At the SIR conference, Dimitri Karnabatidis, MD, PhD, of Patras University Hospital (Rion, Greece), described promising results in a single-center trial involving 103 patients treated for CLI with drug-eluting stents. The stent used in the study was the Cypher sirolimus-eluting stent from Cordis (Miami Lakes, Florida), which is CE-marked for below-the-knee use in Europe. The stents were implanted in the infrapopliteal artery, and patient outcome was compared to a control group receiving bare-metal stents.
While patient survival and limb salvage did not differ between the groups at three-year follow-up, patency was five-fold higher in the drug-eluting stent group, in-stent restenosis was 40% less, and repeat procedures were 2.5 times less (87% of patients in the drug-eluting stent group did not require repeat revascularization vs. 67% in the bare-metal stent group).
Stent fractures have been an issue with use of drug-eluting stents in the lower leg, where the devices are exposed to greater mechanical stresses than in the coronary arteries. A follow-on study by Karnabatidis evaluated the incidence of stent fractures in CLI patients with Cypher stents implanted in the infrapopliteal arteries. Although a low (0.3%) rate of fractures was observed, along with a 3% incidence of stent compressions, the re-intervention rate for patients with fractured or compressed stents was significantly higher at 41.7% compared to 19.4% for patients without stent fractures or compressions.
Another new development which may have long-term applications for patients with peripheral artery disease, who often progress to CLI, was presented at SIR by Dara Kraitchman, MD, of Johns Hopkins. Peripheral artery disease affects between 8 and 12 million individuals in the U.S.
Kraitchman is studying the use of stem cell therapy for revascularization in patients with CLI who are not candidates for bypass surgery. Stem cell therapy has shown some degree of promise in early-stage studies, but progress has been slowed by a lack of effective technologies to characterize the behavior and survival of implanted cells in-vivo. In addition, human studies of cell therapies have been limited mainly to use of autologous cells in order to avoid issues with immune rejection of cell implants.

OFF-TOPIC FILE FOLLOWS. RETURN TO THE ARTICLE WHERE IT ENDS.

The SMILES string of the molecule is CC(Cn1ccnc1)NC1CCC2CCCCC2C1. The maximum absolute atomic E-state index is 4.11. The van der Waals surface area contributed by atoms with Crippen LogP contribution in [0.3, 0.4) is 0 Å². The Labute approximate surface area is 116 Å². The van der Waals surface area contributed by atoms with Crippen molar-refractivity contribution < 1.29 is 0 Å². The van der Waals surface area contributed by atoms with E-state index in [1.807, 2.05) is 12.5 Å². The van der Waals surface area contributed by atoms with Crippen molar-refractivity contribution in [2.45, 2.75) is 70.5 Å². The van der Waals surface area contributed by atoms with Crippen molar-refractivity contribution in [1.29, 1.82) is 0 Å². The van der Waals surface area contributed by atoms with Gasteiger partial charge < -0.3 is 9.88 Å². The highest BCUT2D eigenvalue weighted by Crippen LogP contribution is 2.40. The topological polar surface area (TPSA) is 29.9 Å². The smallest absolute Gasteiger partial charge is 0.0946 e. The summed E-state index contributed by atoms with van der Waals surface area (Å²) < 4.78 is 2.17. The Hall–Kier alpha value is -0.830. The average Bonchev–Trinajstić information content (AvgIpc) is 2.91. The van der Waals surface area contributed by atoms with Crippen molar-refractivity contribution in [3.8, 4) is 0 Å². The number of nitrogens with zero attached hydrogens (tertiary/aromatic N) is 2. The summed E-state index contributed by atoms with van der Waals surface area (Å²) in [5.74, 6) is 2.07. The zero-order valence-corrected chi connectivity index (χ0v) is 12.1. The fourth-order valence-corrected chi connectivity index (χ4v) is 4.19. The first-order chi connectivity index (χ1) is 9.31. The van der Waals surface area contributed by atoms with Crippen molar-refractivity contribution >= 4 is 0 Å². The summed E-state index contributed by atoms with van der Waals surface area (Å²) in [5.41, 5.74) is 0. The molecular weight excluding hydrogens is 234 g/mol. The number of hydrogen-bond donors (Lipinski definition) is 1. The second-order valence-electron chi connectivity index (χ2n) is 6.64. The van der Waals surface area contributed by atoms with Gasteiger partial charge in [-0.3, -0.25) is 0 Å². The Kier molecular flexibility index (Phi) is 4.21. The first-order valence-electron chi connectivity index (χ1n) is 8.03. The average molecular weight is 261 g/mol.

Kraitchman described a new approach which involves encapsulation of stem cells in an alginate bubble. An alginate/poly-L-lysine construct has been developed that also contains an X-ray contrast agent (perfluorocatyl bromide) that makes the capsule visible on a CT scan. Kraitchman also has performed genetic engineering on the implanted cells to incorporate a luciferase gene to produce luminescence in the presence of a substrate when the cells are metabolically active. The technology consequently enables implanted cells to be localized in-vivo via non-invasive imaging as well as to verify that they are viable. In addition, it enables allogeneic cells to be used since the capsule shields the implanted cells from the recipient's immune system, avoiding rejection.
So far, studies have been confined to implants of allogeneic stem cells in rabbits. To enable the same technique to be used in human studies, it will be necessary to target injection of the luminescence substrate using CT guidance in order to achieve a sufficiently intense light output. Kraitchman estimates that a 150-fold increase in concentration will be needed compared to that being used in animals. Encapsulation does, however, limit the potential applications of cell therapy, since encapsulated cells cannot expand in vivo to form new structures such as blood vessels.
For revascularization in patients with PAD or CLI, the implanted cells serve as generators of blood vessel growth factors, stimulating angiogenesis in the surrounding tissue, while not directly participating in blood vessel formation. In other applications such as heart muscle regeneration, it will be necessary to develop techniques to dissolve the alginate capsule in vivo after implantation.
Evaluation of a new intracranial stent, the SILK stent developed by Balt Extrusion (Montmorency, France), was described by Veronica Crisotomo, MD, of Minimally Invasive Surgery Centre Jesus Uson (Caceres, Spain). A similar device, the Pipeline Neuroendovascular Device, is being developed by Chestnut Medical Technologies (Menlo Park, California).
The Balt SILK stent is a next-generation version of the company's LEO stent family, and is a braided nitinol device designed to seal wide-neck aneurysms. Sealing of wide neck aneurysms in the cerebral vessels remains a challenging application even for surgeons. The SILK stent is designed to cover the aneurysm with a tight metal mesh while also conforming to the adjacent vessel, resulting in thrombosis of the aneurysm without the need for coils or other embolic agents.
A study conducted by Crisotomo in sheep evaluated thrombogenecity and biocompatibility in 20 stents implanted in eight animals, comparing the new SILK stent to the LEO. Equivalent patency was achieved at 90 days, with one stent from each group found to be occluded. The SILK stent exhibited poor fluoroscopic visibility due to its nitinol construction, but Chestnut has added X-ray markers to improve visibility in preparation for moving into clinical studies